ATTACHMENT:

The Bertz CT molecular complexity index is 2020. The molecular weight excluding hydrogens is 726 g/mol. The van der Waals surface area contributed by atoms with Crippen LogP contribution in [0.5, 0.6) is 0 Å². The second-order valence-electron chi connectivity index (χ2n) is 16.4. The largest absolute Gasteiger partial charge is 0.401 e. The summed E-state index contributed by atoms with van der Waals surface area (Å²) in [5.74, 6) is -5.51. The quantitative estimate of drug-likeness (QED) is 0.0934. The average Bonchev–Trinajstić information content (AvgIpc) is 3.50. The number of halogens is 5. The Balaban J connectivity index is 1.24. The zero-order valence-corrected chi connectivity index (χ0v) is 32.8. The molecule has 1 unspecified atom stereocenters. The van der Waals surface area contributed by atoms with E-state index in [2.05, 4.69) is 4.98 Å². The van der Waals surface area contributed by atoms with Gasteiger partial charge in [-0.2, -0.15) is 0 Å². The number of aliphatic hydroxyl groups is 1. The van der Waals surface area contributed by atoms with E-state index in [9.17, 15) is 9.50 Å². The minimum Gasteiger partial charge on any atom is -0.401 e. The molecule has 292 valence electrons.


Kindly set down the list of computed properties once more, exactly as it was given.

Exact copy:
The Bertz CT molecular complexity index is 2020. The molecular weight excluding hydrogens is 726 g/mol. The van der Waals surface area contributed by atoms with Crippen LogP contribution in [0.5, 0.6) is 0 Å². The second-order valence-electron chi connectivity index (χ2n) is 16.4. The largest absolute Gasteiger partial charge is 0.401 e. The summed E-state index contributed by atoms with van der Waals surface area (Å²) in [5.74, 6) is -5.51. The quantitative estimate of drug-likeness (QED) is 0.0934. The average Bonchev–Trinajstić information content (AvgIpc) is 3.50. The number of halogens is 5. The Balaban J connectivity index is 1.24. The zero-order valence-corrected chi connectivity index (χ0v) is 32.8. The molecule has 1 unspecified atom stereocenters. The van der Waals surface area contributed by atoms with E-state index in [2.05, 4.69) is 4.98 Å². The van der Waals surface area contributed by atoms with Gasteiger partial charge in [-0.2, -0.15) is 0 Å². The number of aliphatic hydroxyl groups is 1. The van der Waals surface area contributed by atoms with E-state index in [9.17, 15) is 9.50 Å². The minimum Gasteiger partial charge on any atom is -0.401 e. The molecule has 292 valence electrons.